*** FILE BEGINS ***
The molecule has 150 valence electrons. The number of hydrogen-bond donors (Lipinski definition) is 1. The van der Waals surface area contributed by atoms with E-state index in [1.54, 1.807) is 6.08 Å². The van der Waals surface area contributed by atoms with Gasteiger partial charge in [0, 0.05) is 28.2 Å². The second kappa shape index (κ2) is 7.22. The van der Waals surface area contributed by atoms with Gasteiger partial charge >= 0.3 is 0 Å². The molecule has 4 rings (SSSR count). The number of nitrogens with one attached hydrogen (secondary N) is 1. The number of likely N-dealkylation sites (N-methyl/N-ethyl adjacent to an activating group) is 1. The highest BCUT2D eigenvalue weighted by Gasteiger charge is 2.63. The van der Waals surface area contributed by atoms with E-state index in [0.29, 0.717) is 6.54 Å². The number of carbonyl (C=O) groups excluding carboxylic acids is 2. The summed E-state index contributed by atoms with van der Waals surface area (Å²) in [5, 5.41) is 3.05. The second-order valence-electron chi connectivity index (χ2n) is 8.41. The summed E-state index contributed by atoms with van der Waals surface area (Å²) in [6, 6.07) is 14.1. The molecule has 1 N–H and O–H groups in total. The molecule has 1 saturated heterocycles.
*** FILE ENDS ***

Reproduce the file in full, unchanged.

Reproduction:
The molecule has 150 valence electrons. The number of hydrogen-bond donors (Lipinski definition) is 1. The van der Waals surface area contributed by atoms with E-state index in [1.54, 1.807) is 6.08 Å². The van der Waals surface area contributed by atoms with Gasteiger partial charge in [0, 0.05) is 28.2 Å². The second kappa shape index (κ2) is 7.22. The van der Waals surface area contributed by atoms with Gasteiger partial charge >= 0.3 is 0 Å². The molecule has 4 rings (SSSR count). The number of nitrogens with one attached hydrogen (secondary N) is 1. The number of likely N-dealkylation sites (N-methyl/N-ethyl adjacent to an activating group) is 1. The highest BCUT2D eigenvalue weighted by Gasteiger charge is 2.63. The van der Waals surface area contributed by atoms with E-state index in [0.29, 0.717) is 6.54 Å². The number of carbonyl (C=O) groups excluding carboxylic acids is 2. The summed E-state index contributed by atoms with van der Waals surface area (Å²) in [5, 5.41) is 3.05. The second-order valence-electron chi connectivity index (χ2n) is 8.41. The summed E-state index contributed by atoms with van der Waals surface area (Å²) in [6, 6.07) is 14.1. The molecule has 1 N–H and O–H groups in total. The molecule has 1 saturated heterocycles.